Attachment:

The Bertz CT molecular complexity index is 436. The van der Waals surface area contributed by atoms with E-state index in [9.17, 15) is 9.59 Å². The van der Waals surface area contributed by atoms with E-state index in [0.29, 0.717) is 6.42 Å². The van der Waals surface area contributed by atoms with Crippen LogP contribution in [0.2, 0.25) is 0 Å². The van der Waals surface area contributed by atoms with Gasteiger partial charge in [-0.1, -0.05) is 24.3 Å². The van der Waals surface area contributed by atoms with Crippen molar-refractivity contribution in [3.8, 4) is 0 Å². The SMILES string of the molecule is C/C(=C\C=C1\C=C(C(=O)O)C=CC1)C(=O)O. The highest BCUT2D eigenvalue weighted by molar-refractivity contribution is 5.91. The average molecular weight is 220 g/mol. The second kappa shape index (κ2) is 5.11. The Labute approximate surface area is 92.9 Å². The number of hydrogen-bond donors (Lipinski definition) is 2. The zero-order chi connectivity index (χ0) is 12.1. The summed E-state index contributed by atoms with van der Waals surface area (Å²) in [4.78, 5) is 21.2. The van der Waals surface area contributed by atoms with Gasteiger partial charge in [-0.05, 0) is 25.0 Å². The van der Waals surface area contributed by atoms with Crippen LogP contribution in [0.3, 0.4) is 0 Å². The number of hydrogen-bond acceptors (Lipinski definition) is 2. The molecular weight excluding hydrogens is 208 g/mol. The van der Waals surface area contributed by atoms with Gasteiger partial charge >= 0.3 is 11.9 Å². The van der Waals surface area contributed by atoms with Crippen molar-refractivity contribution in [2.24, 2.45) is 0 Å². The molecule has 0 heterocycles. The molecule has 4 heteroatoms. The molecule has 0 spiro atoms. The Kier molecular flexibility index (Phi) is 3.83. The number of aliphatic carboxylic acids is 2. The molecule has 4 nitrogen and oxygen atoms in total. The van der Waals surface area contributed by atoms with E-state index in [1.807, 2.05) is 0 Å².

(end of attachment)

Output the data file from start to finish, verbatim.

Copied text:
The Bertz CT molecular complexity index is 436. The van der Waals surface area contributed by atoms with E-state index in [9.17, 15) is 9.59 Å². The van der Waals surface area contributed by atoms with E-state index in [0.29, 0.717) is 6.42 Å². The van der Waals surface area contributed by atoms with Crippen LogP contribution in [0.2, 0.25) is 0 Å². The van der Waals surface area contributed by atoms with Gasteiger partial charge in [-0.1, -0.05) is 24.3 Å². The van der Waals surface area contributed by atoms with Crippen molar-refractivity contribution in [3.8, 4) is 0 Å². The SMILES string of the molecule is C/C(=C\C=C1\C=C(C(=O)O)C=CC1)C(=O)O. The highest BCUT2D eigenvalue weighted by molar-refractivity contribution is 5.91. The average molecular weight is 220 g/mol. The second kappa shape index (κ2) is 5.11. The Labute approximate surface area is 92.9 Å². The number of hydrogen-bond donors (Lipinski definition) is 2. The zero-order chi connectivity index (χ0) is 12.1. The summed E-state index contributed by atoms with van der Waals surface area (Å²) in [4.78, 5) is 21.2. The van der Waals surface area contributed by atoms with Gasteiger partial charge in [-0.05, 0) is 25.0 Å². The van der Waals surface area contributed by atoms with Crippen LogP contribution in [0.3, 0.4) is 0 Å². The number of hydrogen-bond acceptors (Lipinski definition) is 2. The molecular weight excluding hydrogens is 208 g/mol. The van der Waals surface area contributed by atoms with Gasteiger partial charge >= 0.3 is 11.9 Å². The van der Waals surface area contributed by atoms with Crippen molar-refractivity contribution in [2.24, 2.45) is 0 Å². The molecule has 0 heterocycles. The molecule has 4 heteroatoms. The molecule has 0 spiro atoms. The Kier molecular flexibility index (Phi) is 3.83. The number of aliphatic carboxylic acids is 2. The molecule has 4 nitrogen and oxygen atoms in total. The van der Waals surface area contributed by atoms with E-state index in [1.807, 2.05) is 0 Å².